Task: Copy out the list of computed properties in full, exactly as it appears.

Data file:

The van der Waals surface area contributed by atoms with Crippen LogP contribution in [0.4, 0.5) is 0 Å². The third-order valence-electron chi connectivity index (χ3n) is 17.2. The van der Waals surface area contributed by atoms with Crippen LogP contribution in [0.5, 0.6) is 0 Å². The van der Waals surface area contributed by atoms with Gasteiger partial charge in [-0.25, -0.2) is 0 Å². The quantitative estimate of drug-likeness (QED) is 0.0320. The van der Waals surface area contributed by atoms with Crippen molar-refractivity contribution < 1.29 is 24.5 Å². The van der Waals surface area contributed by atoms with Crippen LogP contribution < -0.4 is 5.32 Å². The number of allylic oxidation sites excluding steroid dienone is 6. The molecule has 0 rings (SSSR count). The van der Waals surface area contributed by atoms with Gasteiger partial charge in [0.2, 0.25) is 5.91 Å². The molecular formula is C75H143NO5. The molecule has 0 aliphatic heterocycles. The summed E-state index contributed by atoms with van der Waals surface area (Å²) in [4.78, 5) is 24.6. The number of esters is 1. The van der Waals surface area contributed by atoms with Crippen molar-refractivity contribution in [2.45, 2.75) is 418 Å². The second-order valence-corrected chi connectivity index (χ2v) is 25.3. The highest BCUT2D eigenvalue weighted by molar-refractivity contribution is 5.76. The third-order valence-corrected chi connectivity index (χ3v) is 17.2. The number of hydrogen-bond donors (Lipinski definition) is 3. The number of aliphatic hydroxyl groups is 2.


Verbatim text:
The van der Waals surface area contributed by atoms with Crippen LogP contribution in [0.4, 0.5) is 0 Å². The third-order valence-electron chi connectivity index (χ3n) is 17.2. The van der Waals surface area contributed by atoms with Crippen LogP contribution in [0.5, 0.6) is 0 Å². The van der Waals surface area contributed by atoms with Gasteiger partial charge in [-0.25, -0.2) is 0 Å². The quantitative estimate of drug-likeness (QED) is 0.0320. The van der Waals surface area contributed by atoms with Crippen molar-refractivity contribution < 1.29 is 24.5 Å². The van der Waals surface area contributed by atoms with Crippen LogP contribution < -0.4 is 5.32 Å². The number of allylic oxidation sites excluding steroid dienone is 6. The molecule has 0 rings (SSSR count). The van der Waals surface area contributed by atoms with Gasteiger partial charge in [0.2, 0.25) is 5.91 Å². The molecular formula is C75H143NO5. The molecule has 0 aliphatic heterocycles. The summed E-state index contributed by atoms with van der Waals surface area (Å²) in [4.78, 5) is 24.6. The number of esters is 1. The van der Waals surface area contributed by atoms with Crippen molar-refractivity contribution in [2.45, 2.75) is 418 Å². The second-order valence-corrected chi connectivity index (χ2v) is 25.3. The highest BCUT2D eigenvalue weighted by molar-refractivity contribution is 5.76. The third-order valence-corrected chi connectivity index (χ3v) is 17.2. The number of hydrogen-bond donors (Lipinski definition) is 3. The number of aliphatic hydroxyl groups is 2.